Monday, October 3, 2022

Do You Usually Have A Fever With Pneumonia

Types Of Walking Pneumonia

Pneumonia Vaccine: Clearing Up the Confusion – Gerald Brown, PA

Walking pneumonia is one of more than 30 different types of pneumonia. It can be divided into a few different subtypes, including:

Mycoplasma pneumonia

This type of pneumonia tends to be mild, and most people recover without treatment. Its caused by the bacterium Mycoplasma pneumoniae . The Centers for Disease Control and Prevention estimates that there are about of M. pneumoniae infections each year in the United States.

Chlamydial pneumonia

This type of walking pneumonia is caused by Chlamydia pneumoniae bacteria. While it can cause a serious infection, most people experience only mild illness or no symptoms whatsoever. Its common among school-age children and young adults.

Legionella pneumonia

Legionnaires disease is one of the most serious types of walking pneumonia, as it can lead to both respiratory failure and death. Its caused by Legionella, a type of bacteria found in freshwater that can contaminate water systems in buildings. People can get this disease if they inhale airborne droplets of water that contain the bacteria.

Walking pneumonia symptoms are typically mild and look like the common cold. People may start noticing signs of walking pneumonia between 1 and 4 weeks of being exposed to the pathogen that caused the disease.

Symptoms of walking pneumonia can include:

  • vomiting
  • loss of appetite

Stages Of Pneumonia In Seniors

Anyone can get pneumonia with symptoms ranging from mild to severe. Seniors may be more likely to get pneumonia and experience serious complications. Due to these higher risks, senior care providers need to recognize early pneumonia symptoms in seniors.

They also should understand the four stages of pneumonia so they can seek prompt treatment from a qualified healthcare provider.

What To Think About

In most cases pneumonia is a short-term, treatable illness. But frequent bouts of pneumonia can be a serious complication of a long-term illness, such as chronic obstructive pulmonary disease . If you have a severe long-term illness, it may be hard to treat your pneumonia, or you may choose not to treat it. You and your doctor should discuss this. This discussion may include information about how to create an advance care plan.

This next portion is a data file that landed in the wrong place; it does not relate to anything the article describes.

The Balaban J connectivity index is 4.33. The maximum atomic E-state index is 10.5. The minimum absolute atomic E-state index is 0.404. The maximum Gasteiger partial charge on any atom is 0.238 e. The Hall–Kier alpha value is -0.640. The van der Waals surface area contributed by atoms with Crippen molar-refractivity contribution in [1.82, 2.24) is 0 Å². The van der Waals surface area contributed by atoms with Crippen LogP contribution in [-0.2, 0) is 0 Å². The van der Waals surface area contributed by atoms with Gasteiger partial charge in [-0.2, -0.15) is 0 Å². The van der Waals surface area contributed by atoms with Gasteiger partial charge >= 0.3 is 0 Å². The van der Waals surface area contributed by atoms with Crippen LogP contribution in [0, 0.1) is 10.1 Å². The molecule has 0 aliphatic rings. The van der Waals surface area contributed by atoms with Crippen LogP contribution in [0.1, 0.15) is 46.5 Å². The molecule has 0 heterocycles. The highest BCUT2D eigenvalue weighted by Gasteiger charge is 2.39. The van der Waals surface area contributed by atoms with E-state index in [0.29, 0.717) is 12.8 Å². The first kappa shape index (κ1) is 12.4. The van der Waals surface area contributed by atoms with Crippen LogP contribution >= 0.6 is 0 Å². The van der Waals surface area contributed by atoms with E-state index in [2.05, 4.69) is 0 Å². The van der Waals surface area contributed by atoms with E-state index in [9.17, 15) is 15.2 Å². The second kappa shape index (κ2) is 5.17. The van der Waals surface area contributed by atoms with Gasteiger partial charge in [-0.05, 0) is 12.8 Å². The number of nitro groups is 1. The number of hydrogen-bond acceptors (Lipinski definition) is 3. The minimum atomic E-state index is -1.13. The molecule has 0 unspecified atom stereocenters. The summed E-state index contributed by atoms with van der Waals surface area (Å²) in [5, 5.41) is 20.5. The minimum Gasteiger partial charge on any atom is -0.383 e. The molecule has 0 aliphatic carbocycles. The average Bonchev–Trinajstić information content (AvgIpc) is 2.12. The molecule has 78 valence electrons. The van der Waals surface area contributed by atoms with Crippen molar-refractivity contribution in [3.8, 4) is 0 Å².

For more information, see:

There are a number of steps you can take to help prevent getting pneumonia.

  • Stop smoking. You’re more likely to get pneumonia if you smoke.
  • Avoid people who have infections that sometimes lead to pneumonia.
  • Stay away from people who have colds, the flu, or other respiratory tract infections.
  • If you haven’t had measles or chickenpox or if you didn’t get vaccines against these diseases, avoid people who have them.
  • Wash your hands often. This helps prevent the spread of viruses and bacteria that may cause pneumonia.
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    When To Call The Doctor

    You should call your childs doctor if your child:

    • Has trouble breathing or is breathing much faster than usual
    • Has a bluish or gray color to the fingernails or lips
    • Is older than 6 months and has a fever over 102°F
    • Is younger than 6 months and has a temperature over 100.4°F.
    • Has a fever for more than a few days after taking antibiotics

    When your child should stay home and return to school or childcare

    Can You Have Pneumonia With 98% Oxygen Saturation

    Pneumonia

    Hi all,

    My first post on this forum. I am suffering from bad health anxiety these days just like many others.

    Im wondering if its possible to have pneumonia with a normal oxygen saturation of 98%?

    It all started with a fever 6 weeks ago. The fever itself only lasted 2 days but since then Ive had a wet cough , fatigue, anxiety, feel like Im short of breath doing light exercises.

    Ive been sleeping very poorly with many sleepless nights at the start. Now I can manage around 6 hours of interrupted sleep per night with the help of Valerian and Melatonin. The poor sleep certainly isnt helping my recovery. Its only now that the wet cough seems to be going away.

    The past 3-4 weeks or so I struggle to sleep more than 2-3 hours at a time. Quite often I would wake up breathing quite heavily or faster than usual.

    Im was concerned that I might have a mild form of pneumonia. Doctor advised me to buy a pulse oximeter which I did today. I tested myself and my SpO2 level is average 98%, reading between 97-99%.